• Why?

    100kws 175Nms 4 speed auto. Very much a Sports Special.

    • gt6

      Sounds just like a marketing exec watching me put on a pair of runners and then announcing me as an athelete.

  • Mad Max

    So its a Corolla with ugly alloy wheels and a pair of foglights. And Toyota thinks that justifies a “sports” badge. For goodness sakes, get somebody in there that knows what enthusiests want in a car and give them a “proper” sports car. How about a turbo charged engine with 150kw, 30mm lower, 6 speed auto or DSG box, proper sports seats etc etc etc. Maybe then they would sell to a younger audience.

    • Who?

      Good luck with finding a car with those specs for this price. I agree this corolla doesn’t deserve the ‘sport’ nomenclature but from a marketing pov, it’s purely for easier consumer understanding.

      • xnov

        right-hand traffic is better

  • Toxic_Horse

    “let others know you are driving something out of the ordinary.”
    Ewan, did you actually drive one of these. the interior in these cars makes you feel like the whole car is made of plastic. The turning circle reminds me of a 80’s laser. and the so called ‘positive handeling’ makes for one of the most boring drives this side of the Camry.

    • Radbloke

      It reads more like an advertorial than anything…

  • http://www.facebook.com/sammo.8191 Sam Moss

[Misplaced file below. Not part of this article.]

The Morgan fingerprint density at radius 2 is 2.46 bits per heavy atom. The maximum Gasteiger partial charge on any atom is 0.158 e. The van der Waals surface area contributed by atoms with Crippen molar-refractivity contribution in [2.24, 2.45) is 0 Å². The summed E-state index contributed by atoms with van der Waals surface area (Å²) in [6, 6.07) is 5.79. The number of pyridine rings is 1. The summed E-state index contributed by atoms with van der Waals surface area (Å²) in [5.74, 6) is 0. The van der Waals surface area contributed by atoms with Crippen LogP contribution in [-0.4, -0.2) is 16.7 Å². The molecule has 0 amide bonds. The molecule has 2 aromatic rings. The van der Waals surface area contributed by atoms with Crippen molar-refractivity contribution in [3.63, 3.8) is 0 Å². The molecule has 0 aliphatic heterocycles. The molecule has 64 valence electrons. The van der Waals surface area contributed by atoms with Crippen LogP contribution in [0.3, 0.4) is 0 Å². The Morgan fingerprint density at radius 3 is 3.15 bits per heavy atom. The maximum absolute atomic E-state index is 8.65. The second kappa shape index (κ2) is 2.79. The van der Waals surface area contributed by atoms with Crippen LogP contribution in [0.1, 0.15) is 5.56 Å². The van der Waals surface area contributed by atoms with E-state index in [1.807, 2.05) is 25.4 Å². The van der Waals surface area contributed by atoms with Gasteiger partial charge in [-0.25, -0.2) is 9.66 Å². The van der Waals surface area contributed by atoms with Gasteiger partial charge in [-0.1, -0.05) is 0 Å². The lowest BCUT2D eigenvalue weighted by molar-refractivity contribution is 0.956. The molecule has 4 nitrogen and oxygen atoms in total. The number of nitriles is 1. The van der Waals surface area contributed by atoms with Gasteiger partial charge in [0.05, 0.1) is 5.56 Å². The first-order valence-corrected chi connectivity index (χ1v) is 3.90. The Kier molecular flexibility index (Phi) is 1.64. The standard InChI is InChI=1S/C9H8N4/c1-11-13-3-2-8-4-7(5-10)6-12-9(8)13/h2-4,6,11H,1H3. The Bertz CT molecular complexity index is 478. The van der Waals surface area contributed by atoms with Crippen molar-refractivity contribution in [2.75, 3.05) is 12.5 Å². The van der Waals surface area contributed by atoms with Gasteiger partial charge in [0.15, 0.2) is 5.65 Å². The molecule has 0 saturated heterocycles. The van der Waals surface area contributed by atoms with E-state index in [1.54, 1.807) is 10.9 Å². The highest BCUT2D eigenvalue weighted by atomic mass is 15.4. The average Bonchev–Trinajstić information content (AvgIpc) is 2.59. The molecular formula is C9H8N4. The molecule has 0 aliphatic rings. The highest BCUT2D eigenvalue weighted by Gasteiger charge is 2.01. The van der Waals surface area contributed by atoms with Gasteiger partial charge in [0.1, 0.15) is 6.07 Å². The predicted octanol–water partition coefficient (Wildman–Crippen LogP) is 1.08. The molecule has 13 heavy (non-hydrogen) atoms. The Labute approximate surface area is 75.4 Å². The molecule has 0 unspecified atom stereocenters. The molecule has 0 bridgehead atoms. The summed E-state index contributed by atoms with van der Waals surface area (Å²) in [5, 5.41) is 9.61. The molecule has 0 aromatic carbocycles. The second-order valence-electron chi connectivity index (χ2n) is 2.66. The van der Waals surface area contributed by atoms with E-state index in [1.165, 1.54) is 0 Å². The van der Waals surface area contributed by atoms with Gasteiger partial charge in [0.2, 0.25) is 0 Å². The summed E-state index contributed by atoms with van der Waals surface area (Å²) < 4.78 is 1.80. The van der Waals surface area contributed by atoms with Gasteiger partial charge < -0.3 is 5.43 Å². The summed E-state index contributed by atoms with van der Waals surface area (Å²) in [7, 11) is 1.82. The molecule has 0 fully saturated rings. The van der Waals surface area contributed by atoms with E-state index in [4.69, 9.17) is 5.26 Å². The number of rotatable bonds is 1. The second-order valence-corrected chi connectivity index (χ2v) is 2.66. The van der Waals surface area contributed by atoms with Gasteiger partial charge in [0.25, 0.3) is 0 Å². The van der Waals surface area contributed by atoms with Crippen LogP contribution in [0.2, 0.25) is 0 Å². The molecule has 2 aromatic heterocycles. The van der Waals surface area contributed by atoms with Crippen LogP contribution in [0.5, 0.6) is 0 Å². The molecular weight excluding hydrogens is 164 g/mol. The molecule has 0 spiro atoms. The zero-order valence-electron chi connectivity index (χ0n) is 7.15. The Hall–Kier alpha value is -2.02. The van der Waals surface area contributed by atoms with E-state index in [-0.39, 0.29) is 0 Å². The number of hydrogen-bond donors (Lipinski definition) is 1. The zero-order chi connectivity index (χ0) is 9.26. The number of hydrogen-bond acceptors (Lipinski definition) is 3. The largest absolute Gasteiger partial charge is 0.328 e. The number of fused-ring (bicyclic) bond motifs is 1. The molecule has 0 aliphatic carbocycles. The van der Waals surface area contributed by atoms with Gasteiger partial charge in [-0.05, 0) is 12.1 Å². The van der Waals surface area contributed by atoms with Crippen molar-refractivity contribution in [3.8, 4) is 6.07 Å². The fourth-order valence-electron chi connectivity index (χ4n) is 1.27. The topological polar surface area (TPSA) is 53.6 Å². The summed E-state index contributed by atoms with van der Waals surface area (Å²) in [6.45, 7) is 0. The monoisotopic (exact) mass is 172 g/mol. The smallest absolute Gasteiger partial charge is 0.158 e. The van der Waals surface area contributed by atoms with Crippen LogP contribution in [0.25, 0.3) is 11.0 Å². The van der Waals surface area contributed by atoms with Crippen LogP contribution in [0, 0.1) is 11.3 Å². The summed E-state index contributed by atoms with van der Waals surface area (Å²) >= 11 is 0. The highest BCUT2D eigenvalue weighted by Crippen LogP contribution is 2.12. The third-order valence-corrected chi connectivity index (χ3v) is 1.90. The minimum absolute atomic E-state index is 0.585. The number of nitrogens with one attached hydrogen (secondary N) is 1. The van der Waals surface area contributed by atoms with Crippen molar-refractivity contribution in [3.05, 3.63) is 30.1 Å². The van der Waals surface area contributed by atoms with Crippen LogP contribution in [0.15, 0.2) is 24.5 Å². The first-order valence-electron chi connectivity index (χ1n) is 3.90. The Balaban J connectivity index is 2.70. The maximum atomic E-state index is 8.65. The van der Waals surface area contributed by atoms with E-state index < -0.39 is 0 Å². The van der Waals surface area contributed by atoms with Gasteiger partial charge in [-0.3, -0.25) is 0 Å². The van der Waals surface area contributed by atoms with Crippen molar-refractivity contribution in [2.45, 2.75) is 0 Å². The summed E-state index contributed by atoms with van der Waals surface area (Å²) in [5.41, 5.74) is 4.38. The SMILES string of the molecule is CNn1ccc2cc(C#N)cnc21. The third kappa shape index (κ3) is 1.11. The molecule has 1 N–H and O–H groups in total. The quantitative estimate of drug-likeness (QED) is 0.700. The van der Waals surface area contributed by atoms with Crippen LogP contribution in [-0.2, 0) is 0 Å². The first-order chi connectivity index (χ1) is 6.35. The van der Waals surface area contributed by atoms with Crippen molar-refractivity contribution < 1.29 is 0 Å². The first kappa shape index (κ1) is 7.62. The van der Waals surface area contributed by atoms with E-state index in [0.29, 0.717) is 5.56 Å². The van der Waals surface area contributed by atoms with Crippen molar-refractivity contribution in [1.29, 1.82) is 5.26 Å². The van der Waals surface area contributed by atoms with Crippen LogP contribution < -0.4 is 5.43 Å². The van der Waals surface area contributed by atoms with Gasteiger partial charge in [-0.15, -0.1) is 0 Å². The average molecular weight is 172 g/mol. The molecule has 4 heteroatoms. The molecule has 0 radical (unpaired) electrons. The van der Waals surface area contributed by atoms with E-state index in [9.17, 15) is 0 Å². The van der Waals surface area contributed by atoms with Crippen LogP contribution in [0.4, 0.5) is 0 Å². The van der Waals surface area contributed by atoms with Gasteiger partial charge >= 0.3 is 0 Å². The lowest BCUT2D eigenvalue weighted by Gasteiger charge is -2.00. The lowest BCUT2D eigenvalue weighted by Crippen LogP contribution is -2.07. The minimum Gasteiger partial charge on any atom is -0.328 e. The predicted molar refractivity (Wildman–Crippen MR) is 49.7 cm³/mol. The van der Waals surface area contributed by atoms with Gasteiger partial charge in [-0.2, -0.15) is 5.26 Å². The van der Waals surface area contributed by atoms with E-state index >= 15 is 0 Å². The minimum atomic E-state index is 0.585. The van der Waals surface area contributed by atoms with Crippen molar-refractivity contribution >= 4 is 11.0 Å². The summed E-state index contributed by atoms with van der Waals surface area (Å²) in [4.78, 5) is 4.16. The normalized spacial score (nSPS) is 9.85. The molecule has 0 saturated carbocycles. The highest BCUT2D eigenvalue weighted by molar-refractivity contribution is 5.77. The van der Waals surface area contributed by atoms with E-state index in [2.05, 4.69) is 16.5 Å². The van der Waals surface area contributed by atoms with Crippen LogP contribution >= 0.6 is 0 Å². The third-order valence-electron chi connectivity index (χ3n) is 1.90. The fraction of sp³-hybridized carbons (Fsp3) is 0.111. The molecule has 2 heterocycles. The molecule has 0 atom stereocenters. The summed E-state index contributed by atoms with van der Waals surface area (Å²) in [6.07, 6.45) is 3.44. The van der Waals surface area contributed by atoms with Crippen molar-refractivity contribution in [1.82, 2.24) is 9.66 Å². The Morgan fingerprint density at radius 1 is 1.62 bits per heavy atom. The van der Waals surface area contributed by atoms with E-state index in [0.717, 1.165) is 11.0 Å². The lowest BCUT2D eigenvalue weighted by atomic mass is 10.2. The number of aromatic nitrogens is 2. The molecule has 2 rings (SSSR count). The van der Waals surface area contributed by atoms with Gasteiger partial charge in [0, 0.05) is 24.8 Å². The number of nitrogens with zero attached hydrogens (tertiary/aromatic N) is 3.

Why people still buy Corollas in such colossal numbers is one of the world’s great mysteries..

    • Micky

      “People” don’t buy Corollas. Fleets do. Yesterday alone I saw about 5 white Royal District Nursing Corollas go by.

      • Golfschwein

        So, do we guess you’re 30 years old and still trying to refine your sense of humour?

    • Steve-Poyza

      couldnt agree more

    • binladen

      It is rock solid durability. It is not rocket sicence. No one want to keep fixing their cars this days.

      • Nobody

        I don’t get why it’s so surprising why people are buying these in crazy numbers. Most car buyers aren’t big on how good the drive is, they just want something that goes.

        Chances are their first car was either a Toyota, Holden or Ford so they continue to buy these cars as it’s something they’re familiar with.

        Yes a golf is great, more fun, more room, more go, more car. But VW reliability is still a joke, I know people who purchased the new Golf and it just keeps bringing them problems here and there.

        Ask any good mechanic and they’ll tell you about VW issues.

        Don’t get me wrong, I love the Golf but I’m not rich enough to gamble when putting down 25K plus on a car. I guess that’s why alot of people go for a Mazda 3.